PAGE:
Each month, The Sun magazine offers fiction, poetry, essays, interviews, and photos in a black-and-white format without advertising. Each issue includes provocative ideas from people of science, religion, philosophy, the arts, or a combination. Each issue also includes Readers Write, a feature compiling nonfiction submissions from the magazine’s readers on an intentionally broad topic. Occasionally I submit pieces for consideration. More often, I write essays on the topics too late to submit them.
This piece should have been submitted by May 1, 2014, for consideration for the November 2014 issue.
More than 40 years ago, I lived and worked in Tehran, Iran. While there, I met several members of a Jewish Iranian family. I dated one of the younger sons of the family, Abraham, throughout the two plus years I was there.
I never expected more from the relationship–just pleasant company and someone to explain aspects of the culture that confused me. I never expected to see anyone in the family again, though I kept up a correspondence with Abraham until the Iranian revolution disrupted most communication between Americans and Iranians.
Seven years after I left Iran, while I was working as a consular officer at the US Consulate General in Stuttgart, Germany, I learned that Abraham had been arrested by Revolutionary Guards shortly after the revolution got underway. He was executed by the ruling regime. I cried myself to sleep for days afterwards.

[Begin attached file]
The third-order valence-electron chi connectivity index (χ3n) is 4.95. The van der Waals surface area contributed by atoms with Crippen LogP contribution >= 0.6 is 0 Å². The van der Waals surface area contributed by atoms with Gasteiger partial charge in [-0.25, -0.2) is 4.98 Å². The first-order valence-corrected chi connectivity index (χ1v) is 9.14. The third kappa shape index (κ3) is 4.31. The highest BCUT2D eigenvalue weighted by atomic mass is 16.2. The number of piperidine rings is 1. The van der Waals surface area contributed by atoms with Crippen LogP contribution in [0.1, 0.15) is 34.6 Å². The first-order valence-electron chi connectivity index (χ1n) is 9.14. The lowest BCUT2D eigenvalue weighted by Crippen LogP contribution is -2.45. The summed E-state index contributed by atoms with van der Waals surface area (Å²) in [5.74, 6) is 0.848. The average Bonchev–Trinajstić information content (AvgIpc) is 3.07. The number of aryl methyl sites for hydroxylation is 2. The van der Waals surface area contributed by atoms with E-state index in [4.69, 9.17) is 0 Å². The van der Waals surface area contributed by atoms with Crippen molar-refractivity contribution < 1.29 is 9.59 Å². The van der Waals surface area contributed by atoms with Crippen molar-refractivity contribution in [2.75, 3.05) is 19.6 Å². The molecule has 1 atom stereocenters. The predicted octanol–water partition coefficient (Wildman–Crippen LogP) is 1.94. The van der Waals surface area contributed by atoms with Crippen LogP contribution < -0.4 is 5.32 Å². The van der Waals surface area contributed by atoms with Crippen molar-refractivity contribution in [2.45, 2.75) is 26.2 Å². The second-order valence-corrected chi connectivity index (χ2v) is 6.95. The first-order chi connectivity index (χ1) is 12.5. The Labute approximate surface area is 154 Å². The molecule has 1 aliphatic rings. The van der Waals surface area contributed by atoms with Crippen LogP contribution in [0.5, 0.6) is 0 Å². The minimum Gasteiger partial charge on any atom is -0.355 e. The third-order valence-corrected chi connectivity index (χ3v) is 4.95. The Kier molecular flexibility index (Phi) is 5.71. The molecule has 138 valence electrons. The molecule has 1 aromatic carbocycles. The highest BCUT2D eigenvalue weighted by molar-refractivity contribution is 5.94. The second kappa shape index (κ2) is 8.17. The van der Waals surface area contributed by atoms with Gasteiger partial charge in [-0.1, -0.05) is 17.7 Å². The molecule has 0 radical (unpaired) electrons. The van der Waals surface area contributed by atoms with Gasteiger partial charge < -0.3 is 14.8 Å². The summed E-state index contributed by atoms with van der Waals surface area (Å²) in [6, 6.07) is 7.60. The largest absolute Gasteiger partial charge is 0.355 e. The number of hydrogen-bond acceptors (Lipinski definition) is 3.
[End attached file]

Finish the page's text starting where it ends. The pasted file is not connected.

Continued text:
I learned of Abraham’s death through one of his nephews, also named Abraham, who had managed to escape Iran and settle in Los Angeles with his family. Most of his larger family, including his father, Abraham’s brother, had also settled in Los Angeles. When they learned I was trying to find Abraham, the nephew gave his phone number to the person I had asked for help along with the invitation for me to call him. When I called, he pretended to be Abraham, but I knew the voice was wrong. After a few tentative comments, he asked if I had heard that his uncle had been executed by the government. I asked him who he was, and he admitted he was the “other” Abraham.
A few days after that conversation with Abraham the nephew, he called me. It was about 2 a.m. in Germany so I wasn’t really awake when I answered the phone. So when he asked me to help his wife’s aunt get a visa to the US, I agreed and then immediately realized this was not a good idea. The aunt had previously been refused a visa in another country.
I told my boss about the telephone call that morning ,and she advised that I contact Abraham to tell him I wouldn’t be able to interview his wife’s aunt, that she should instead return to the consulate where she had applied before.
Abraham tried to change my mind, referring to my friendship with his uncle and the hospitality his family had shown me. I continued to refuse, and in the end he said he would instead tell his wife’s aunt she should apply in Madrid.
In Madrid? It didn’t make any sense to me. And that made me suspicious. What was going on in Madrid that would make Abraham think it was a place his wife’s aunt might get a visa? Should I mention this strange conversation as well to my boss? Or should I just forget about it? I didn’t really know anything. I only had suspicions.
I said nothing.
A few months later, I learned that a consular officer in Madrid was arrested for fraudulently issuing visas to Iranian citizens in exchange for money.
Was I wrong not to have said something? After all, it was likely officials in Washington had already begun to suspect the consular officer given the short time between my conversation with Abraham and the officer’s arrest.
Or was I right to have said nothing since to do so might add to the grief of a family who had meant so much to me when I lived among them?